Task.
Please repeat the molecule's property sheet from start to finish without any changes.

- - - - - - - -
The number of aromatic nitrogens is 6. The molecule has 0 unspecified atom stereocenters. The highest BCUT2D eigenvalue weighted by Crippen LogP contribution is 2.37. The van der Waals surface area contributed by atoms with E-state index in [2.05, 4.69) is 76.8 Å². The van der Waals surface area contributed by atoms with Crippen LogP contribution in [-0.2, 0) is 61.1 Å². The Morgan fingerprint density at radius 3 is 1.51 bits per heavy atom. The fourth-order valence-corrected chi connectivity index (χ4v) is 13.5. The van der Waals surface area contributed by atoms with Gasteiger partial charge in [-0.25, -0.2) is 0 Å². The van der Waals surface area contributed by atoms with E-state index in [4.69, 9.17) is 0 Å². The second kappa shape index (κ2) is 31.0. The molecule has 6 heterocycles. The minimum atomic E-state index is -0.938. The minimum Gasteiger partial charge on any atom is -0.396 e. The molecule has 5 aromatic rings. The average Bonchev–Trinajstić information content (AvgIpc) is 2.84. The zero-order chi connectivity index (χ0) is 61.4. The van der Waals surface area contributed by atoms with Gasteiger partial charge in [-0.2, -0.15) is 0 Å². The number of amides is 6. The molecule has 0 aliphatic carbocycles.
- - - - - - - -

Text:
The number of aromatic nitrogens is 6. The molecule has 0 unspecified atom stereocenters. The highest BCUT2D eigenvalue weighted by Crippen LogP contribution is 2.37. The van der Waals surface area contributed by atoms with E-state index in [2.05, 4.69) is 76.8 Å². The van der Waals surface area contributed by atoms with Crippen LogP contribution in [-0.2, 0) is 61.1 Å². The Morgan fingerprint density at radius 3 is 1.51 bits per heavy atom. The fourth-order valence-corrected chi connectivity index (χ4v) is 13.5. The van der Waals surface area contributed by atoms with Gasteiger partial charge in [-0.25, -0.2) is 0 Å². The van der Waals surface area contributed by atoms with E-state index in [4.69, 9.17) is 0 Å². The second kappa shape index (κ2) is 31.0. The molecule has 6 heterocycles. The minimum atomic E-state index is -0.938. The minimum Gasteiger partial charge on any atom is -0.396 e. The molecule has 5 aromatic rings. The average Bonchev–Trinajstić information content (AvgIpc) is 2.84. The zero-order chi connectivity index (χ0) is 61.4. The van der Waals surface area contributed by atoms with Gasteiger partial charge in [-0.2, -0.15) is 0 Å². The number of amides is 6. The molecule has 0 aliphatic carbocycles.